Journey to Wembley by GC
It was the summer of 1987 and my friend Peter and I were bored. We cut grass to make money. We were only fifteen. By July, we had enough money and we decided to go to London. That night we told our mothers and they agreed. A week later we packed our plastic bags and headed for the ferry to Liverpool.
We were afraid we were too young to travel, but we were able to buy our tickets without a problem. The boat left Dublin Port at eleven o’clock at night and was due to arrive in Liverpool the next morning.
It was my first time on a boat. The ship was rocking and I felt sick. We played video games and watched movies. There were lots of drunk people falling around. A neighbour with his kids was on the boat. He told us we would not be allowed off the boat without an adult. He said we could travel with him.
When we got off the boat we saw the bus for London and boarded it. We ate the peanut butter sandwiches Peter’s mother had made. The journey took over five hours. We got off at the terminus and phoned Peter’s brother, Martin, who lived in Wembley. He told us to get the tube line to Wembley station. We got off the tube and walked to his address. Peter’s brother was not pleased to see us. He shouted at us to go straight back home where we came from. Then he asked us whether we had return tickets and any money. We shook our heads. He was furious! His wife tried to calm things down. She suggested we go for pizza and talk about what to do next. It was decided we would stay with them and sleep on the couch.
The next day Martin got us jobs on a building site. We were general dogsbodies – clearing up rubble, getting messages, making tea, carrying bricks, etc. At the end of the day we were stiff and sore and our hands were blistered. But we had our first job and we were rich! The lads on the building site treated us very well. We knew them from Dublin.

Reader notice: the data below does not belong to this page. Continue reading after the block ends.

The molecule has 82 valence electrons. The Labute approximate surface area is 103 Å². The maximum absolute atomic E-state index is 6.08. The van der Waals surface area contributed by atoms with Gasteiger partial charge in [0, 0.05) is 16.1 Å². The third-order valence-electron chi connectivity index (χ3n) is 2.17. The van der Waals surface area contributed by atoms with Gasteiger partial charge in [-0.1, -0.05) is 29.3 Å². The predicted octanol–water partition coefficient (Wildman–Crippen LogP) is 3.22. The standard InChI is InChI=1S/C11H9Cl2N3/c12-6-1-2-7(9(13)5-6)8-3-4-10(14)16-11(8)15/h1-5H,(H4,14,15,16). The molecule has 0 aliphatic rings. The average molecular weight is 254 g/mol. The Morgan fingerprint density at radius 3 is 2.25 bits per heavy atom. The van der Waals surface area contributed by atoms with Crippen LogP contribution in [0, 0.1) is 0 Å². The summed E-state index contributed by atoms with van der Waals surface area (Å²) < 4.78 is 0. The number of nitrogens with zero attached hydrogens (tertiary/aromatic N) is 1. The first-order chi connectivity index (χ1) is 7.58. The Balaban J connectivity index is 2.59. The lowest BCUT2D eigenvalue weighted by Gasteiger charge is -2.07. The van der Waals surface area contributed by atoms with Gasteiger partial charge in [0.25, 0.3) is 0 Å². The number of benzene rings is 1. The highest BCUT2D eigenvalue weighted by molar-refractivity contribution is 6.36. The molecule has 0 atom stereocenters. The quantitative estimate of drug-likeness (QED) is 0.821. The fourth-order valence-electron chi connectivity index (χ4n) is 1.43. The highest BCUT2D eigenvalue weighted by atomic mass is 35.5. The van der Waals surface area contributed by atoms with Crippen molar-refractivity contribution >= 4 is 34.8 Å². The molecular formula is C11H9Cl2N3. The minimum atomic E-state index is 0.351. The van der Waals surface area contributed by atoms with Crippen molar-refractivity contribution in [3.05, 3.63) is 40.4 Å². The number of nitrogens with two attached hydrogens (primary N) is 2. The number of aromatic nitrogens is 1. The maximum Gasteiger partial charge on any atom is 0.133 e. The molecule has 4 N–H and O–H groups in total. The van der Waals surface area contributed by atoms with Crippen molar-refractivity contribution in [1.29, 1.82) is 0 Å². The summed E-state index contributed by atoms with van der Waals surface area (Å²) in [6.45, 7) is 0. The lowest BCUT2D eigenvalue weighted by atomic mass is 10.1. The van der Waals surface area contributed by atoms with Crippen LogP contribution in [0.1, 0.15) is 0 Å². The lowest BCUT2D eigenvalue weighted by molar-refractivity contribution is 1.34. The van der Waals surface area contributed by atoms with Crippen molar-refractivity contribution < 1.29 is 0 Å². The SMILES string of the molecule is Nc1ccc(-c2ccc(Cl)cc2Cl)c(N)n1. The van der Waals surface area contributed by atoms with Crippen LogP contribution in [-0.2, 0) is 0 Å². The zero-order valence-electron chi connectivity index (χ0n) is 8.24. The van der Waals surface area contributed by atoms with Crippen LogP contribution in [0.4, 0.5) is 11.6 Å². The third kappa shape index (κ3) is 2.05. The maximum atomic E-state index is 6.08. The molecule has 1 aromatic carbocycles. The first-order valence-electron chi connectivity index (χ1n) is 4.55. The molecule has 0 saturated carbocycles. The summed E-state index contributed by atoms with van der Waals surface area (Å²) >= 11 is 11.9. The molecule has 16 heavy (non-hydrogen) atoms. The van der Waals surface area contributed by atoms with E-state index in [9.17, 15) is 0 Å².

We continued to work on the building sites until well into the next year, but went home for Christmas. Peter and I got separated as we worked on different sites. After Christmas, I moved into a house which I shared with my brother and other friends. It was great to have my own room. There was plenty of work.
One day, Peter’s brother phoned me. Peter had been attacked by another builder and was badly hurt. He could not work and had no insurance. We waited a week for him to get better and then decided to go back to Dublin for a while.
We returned a year later to London, but things had changed. We were not kids any more. We stayed in London until the job market in Ireland got better. We then came back to Dublin, older and wiser.